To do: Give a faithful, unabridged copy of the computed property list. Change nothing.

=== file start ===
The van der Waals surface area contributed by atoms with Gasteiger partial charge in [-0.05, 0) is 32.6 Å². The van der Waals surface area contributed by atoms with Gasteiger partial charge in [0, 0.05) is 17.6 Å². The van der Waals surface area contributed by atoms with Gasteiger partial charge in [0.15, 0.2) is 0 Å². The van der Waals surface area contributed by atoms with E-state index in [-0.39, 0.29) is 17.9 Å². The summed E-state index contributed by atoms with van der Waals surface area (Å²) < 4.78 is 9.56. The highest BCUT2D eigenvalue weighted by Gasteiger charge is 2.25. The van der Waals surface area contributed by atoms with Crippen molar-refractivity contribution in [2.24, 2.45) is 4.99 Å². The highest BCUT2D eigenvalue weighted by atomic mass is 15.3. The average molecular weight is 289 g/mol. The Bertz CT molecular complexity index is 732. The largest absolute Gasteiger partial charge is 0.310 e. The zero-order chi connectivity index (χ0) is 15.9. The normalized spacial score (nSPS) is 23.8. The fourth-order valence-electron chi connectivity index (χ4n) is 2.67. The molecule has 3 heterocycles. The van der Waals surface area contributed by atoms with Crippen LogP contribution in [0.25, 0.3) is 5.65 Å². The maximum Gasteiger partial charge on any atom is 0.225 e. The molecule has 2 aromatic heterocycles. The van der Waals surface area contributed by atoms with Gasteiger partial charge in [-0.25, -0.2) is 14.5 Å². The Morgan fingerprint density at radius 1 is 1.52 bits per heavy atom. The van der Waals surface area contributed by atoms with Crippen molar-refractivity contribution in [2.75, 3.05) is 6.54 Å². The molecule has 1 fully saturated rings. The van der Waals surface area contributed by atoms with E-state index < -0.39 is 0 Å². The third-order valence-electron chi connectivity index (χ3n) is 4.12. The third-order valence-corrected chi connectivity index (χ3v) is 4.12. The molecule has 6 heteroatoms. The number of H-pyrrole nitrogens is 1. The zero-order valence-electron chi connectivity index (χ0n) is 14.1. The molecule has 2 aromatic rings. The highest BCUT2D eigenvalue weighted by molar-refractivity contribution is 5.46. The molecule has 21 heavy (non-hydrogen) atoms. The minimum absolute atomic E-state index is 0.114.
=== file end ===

The van der Waals surface area contributed by atoms with Gasteiger partial charge in [-0.05, 0) is 32.6 Å². The van der Waals surface area contributed by atoms with Gasteiger partial charge in [0, 0.05) is 17.6 Å². The van der Waals surface area contributed by atoms with Gasteiger partial charge in [0.15, 0.2) is 0 Å². The van der Waals surface area contributed by atoms with E-state index in [-0.39, 0.29) is 17.9 Å². The summed E-state index contributed by atoms with van der Waals surface area (Å²) < 4.78 is 9.56. The highest BCUT2D eigenvalue weighted by Gasteiger charge is 2.25. The van der Waals surface area contributed by atoms with Crippen molar-refractivity contribution in [2.24, 2.45) is 4.99 Å². The highest BCUT2D eigenvalue weighted by atomic mass is 15.3. The average molecular weight is 289 g/mol. The Bertz CT molecular complexity index is 732. The largest absolute Gasteiger partial charge is 0.310 e. The zero-order chi connectivity index (χ0) is 15.9. The normalized spacial score (nSPS) is 23.8. The fourth-order valence-electron chi connectivity index (χ4n) is 2.67. The molecule has 3 heterocycles. The van der Waals surface area contributed by atoms with Crippen LogP contribution in [0.25, 0.3) is 5.65 Å². The maximum Gasteiger partial charge on any atom is 0.225 e. The molecule has 2 aromatic heterocycles. The van der Waals surface area contributed by atoms with Gasteiger partial charge in [-0.25, -0.2) is 14.5 Å². The Morgan fingerprint density at radius 1 is 1.52 bits per heavy atom. The van der Waals surface area contributed by atoms with Crippen molar-refractivity contribution in [2.75, 3.05) is 6.54 Å². The molecule has 1 fully saturated rings. The van der Waals surface area contributed by atoms with E-state index < -0.39 is 0 Å². The third-order valence-electron chi connectivity index (χ3n) is 4.12. The third-order valence-corrected chi connectivity index (χ3v) is 4.12. The molecule has 6 heteroatoms. The number of H-pyrrole nitrogens is 1. The zero-order valence-electron chi connectivity index (χ0n) is 14.1. The molecule has 2 aromatic rings. The highest BCUT2D eigenvalue weighted by molar-refractivity contribution is 5.46. The molecule has 21 heavy (non-hydrogen) atoms. The minimum absolute atomic E-state index is 0.114.